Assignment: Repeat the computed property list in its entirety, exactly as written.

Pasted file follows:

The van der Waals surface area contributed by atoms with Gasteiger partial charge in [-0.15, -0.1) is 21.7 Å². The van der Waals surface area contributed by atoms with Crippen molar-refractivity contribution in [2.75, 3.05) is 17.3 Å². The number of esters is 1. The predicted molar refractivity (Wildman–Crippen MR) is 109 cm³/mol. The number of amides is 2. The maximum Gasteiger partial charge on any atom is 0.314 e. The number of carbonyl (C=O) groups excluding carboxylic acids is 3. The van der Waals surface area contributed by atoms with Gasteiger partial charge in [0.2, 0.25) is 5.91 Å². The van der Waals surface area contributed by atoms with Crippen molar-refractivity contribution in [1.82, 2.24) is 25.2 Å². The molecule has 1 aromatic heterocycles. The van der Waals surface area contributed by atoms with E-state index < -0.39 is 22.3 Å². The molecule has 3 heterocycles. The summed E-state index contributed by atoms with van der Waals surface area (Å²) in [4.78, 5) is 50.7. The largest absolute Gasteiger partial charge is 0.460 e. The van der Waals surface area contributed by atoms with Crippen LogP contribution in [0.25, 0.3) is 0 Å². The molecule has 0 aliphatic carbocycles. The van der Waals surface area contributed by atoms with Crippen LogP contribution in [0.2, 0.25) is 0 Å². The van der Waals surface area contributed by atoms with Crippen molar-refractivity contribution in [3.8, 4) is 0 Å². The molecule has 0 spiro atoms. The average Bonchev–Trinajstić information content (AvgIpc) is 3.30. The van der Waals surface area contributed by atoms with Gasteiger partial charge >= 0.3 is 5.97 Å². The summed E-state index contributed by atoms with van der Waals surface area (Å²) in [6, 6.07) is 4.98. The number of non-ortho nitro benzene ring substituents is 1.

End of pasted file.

The van der Waals surface area contributed by atoms with Gasteiger partial charge in [-0.15, -0.1) is 21.7 Å². The van der Waals surface area contributed by atoms with Crippen molar-refractivity contribution in [2.75, 3.05) is 17.3 Å². The number of esters is 1. The predicted molar refractivity (Wildman–Crippen MR) is 109 cm³/mol. The number of amides is 2. The maximum Gasteiger partial charge on any atom is 0.314 e. The number of carbonyl (C=O) groups excluding carboxylic acids is 3. The van der Waals surface area contributed by atoms with Gasteiger partial charge in [0.2, 0.25) is 5.91 Å². The van der Waals surface area contributed by atoms with Crippen molar-refractivity contribution in [1.82, 2.24) is 25.2 Å². The molecule has 1 aromatic heterocycles. The van der Waals surface area contributed by atoms with E-state index < -0.39 is 22.3 Å². The molecule has 3 heterocycles. The summed E-state index contributed by atoms with van der Waals surface area (Å²) in [4.78, 5) is 50.7. The largest absolute Gasteiger partial charge is 0.460 e. The van der Waals surface area contributed by atoms with Crippen LogP contribution in [0.25, 0.3) is 0 Å². The molecule has 0 aliphatic carbocycles. The van der Waals surface area contributed by atoms with Crippen LogP contribution in [0.2, 0.25) is 0 Å². The van der Waals surface area contributed by atoms with Crippen molar-refractivity contribution in [3.8, 4) is 0 Å². The molecule has 0 spiro atoms. The average Bonchev–Trinajstić information content (AvgIpc) is 3.30. The van der Waals surface area contributed by atoms with Gasteiger partial charge >= 0.3 is 5.97 Å². The summed E-state index contributed by atoms with van der Waals surface area (Å²) in [6, 6.07) is 4.98. The number of non-ortho nitro benzene ring substituents is 1.